Causes of rotator cuff injuries
Various contributing factors can cause a rotator cuff injury, but general wear and tear is a common culprit. Poor posture, like slouching or pushing the head forward, can also contribute to shoulder damage. Additionally, repetitive stress caused by performing the same movements over and over can also cause damage. Athletes such as tennis and baseball players, and even swimmers, are at a higher risk for a rotator cuff tear because of repetitive overhead motions.
Is surgery the only option?
While rotator cuff surgery is common, not all individuals with the injury are good candidates for the procedure. Often, surgery may not be recommended unless other conservative treatment methods have been attempted. People with minor damage may be encouraged to try non-invasive at-home treatments such as rest, icing the area, and even special strengthening exercises. If the above options don’t offer improvement within 6 months of the initial injury, or if shoulder weakness impacts daily life, surgery may be recommended. Likewise, athletes are more likely to be encouraged to pursue surgery as a primary solution.
What to expect from surgery
Rotator cuff surgeries can be performed as open surgery, arthroscopic, or mini-open repair. Regardless of the method used, most people who undergo the procedure are discharged on the same day. Open surgery requires the largest incision since the shoulder will be exposed. Meanwhile, arthroscopic surgery is the most minimally invasive and relies on guiding a camera scope and smaller surgical tools through tiny incisions to repair the damage. Finally, a mini-open repair combines both traditional open surgery with an arthroscopy. While the arthroscopic portion is used to locate and remove damaged tissue and bone, the surgical area may still need to be opened to fully repair the shoulder.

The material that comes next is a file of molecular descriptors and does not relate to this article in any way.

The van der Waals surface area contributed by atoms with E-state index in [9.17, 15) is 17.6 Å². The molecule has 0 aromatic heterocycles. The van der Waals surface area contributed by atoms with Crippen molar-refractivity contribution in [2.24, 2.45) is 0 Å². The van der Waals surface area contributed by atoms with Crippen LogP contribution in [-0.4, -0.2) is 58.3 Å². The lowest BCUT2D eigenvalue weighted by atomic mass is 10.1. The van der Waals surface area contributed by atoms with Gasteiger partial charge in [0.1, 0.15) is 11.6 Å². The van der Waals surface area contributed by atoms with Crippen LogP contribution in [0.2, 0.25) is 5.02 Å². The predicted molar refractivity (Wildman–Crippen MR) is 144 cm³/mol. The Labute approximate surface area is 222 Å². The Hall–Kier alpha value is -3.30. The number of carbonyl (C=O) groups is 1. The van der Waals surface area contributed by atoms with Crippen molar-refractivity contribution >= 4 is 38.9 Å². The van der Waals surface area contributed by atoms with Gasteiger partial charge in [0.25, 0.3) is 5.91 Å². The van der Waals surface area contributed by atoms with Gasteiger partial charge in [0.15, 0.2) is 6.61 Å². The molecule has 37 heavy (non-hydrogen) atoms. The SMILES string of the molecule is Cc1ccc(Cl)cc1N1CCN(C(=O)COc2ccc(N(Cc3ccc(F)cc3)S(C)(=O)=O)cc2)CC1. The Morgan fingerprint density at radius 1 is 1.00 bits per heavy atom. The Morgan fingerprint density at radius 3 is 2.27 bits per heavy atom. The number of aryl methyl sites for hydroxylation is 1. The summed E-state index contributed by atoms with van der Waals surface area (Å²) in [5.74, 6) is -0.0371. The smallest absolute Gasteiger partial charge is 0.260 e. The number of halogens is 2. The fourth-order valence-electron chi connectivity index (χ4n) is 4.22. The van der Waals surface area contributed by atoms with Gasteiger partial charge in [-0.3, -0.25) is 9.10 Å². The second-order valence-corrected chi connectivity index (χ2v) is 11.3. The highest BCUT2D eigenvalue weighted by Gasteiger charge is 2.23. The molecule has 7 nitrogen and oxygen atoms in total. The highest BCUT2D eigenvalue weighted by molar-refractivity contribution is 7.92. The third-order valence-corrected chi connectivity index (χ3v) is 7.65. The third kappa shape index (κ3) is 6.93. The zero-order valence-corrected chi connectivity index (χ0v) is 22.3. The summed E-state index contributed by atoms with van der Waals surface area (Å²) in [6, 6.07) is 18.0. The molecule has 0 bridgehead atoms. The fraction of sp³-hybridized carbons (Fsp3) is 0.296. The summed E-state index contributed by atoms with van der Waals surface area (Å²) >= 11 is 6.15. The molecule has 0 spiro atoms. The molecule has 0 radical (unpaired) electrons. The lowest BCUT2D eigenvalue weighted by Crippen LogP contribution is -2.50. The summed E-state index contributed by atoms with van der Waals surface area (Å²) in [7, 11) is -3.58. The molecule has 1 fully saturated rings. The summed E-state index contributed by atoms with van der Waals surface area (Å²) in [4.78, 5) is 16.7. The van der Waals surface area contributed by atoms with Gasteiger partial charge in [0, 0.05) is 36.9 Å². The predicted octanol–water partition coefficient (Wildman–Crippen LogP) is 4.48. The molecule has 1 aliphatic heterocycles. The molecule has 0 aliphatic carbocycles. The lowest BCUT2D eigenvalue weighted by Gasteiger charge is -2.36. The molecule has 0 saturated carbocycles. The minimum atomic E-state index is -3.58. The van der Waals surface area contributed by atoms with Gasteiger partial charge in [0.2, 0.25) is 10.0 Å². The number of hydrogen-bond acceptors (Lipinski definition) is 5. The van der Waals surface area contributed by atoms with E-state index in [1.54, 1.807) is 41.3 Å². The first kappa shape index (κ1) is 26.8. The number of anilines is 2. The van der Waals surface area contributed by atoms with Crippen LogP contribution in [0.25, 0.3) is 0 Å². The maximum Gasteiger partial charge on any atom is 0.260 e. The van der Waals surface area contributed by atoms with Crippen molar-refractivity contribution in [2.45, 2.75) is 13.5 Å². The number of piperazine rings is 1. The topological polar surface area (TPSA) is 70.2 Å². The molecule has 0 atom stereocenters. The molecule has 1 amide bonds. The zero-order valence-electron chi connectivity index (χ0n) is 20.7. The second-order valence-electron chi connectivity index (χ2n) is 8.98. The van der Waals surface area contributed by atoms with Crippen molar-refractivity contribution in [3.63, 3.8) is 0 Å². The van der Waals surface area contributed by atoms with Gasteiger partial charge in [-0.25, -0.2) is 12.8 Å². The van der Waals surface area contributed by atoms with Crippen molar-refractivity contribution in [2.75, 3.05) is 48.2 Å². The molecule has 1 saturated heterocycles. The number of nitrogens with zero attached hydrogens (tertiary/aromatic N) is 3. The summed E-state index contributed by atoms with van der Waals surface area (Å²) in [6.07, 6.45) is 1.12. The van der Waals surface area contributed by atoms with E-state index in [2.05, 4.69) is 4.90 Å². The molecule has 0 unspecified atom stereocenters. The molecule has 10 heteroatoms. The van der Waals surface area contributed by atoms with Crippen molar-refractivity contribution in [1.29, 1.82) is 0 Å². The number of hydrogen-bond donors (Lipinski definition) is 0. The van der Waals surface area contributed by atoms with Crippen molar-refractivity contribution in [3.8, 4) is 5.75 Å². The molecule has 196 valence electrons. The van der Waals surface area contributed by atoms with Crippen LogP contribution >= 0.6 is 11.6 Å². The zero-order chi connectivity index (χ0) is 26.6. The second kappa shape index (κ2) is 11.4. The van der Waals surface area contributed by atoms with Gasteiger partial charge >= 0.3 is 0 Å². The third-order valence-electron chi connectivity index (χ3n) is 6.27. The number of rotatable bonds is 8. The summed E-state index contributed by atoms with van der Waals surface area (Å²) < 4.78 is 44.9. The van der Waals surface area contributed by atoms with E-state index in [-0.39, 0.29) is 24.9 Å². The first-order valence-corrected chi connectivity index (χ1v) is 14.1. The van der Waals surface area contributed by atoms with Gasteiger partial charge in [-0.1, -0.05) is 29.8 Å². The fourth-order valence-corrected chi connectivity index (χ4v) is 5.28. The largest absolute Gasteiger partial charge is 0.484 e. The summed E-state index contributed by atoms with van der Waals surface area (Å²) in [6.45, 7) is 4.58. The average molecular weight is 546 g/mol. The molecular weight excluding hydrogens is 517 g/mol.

Recovering from surgery
Keep in mind that individual recovery times can vary based on the severity of the injury and other factors such as patient health or adherence to recovery guidelines. For smaller tears or damage, expect to be fully healed within 4 months. More significant injuries may take up to 6 months to regain full function. Severe damage may require 6-12 months. Non-athletes are usually permitted to return to previous activities within 12 weeks after surgery. Athletes are often prohibited from vigorous actions like throwing overhead for 4-6 months.
Get back to normal life
A critical factor influencing how quickly a person returns to previous activities after surgery is whether physical therapy (PT) occurs consistently. After the first week of surgery, surgeons typically encourage patients to begin a therapy routine lasting 3-4 months. Individuals should wait at least 6 weeks before lifting the arm overhead. As long as there is no pain, patients can slowly start re-integrating activities that involve overhead motion back into the routine. Rotator cuff repair requires patience, but with a commitment to PT, patients can put those hands in the air again in no time.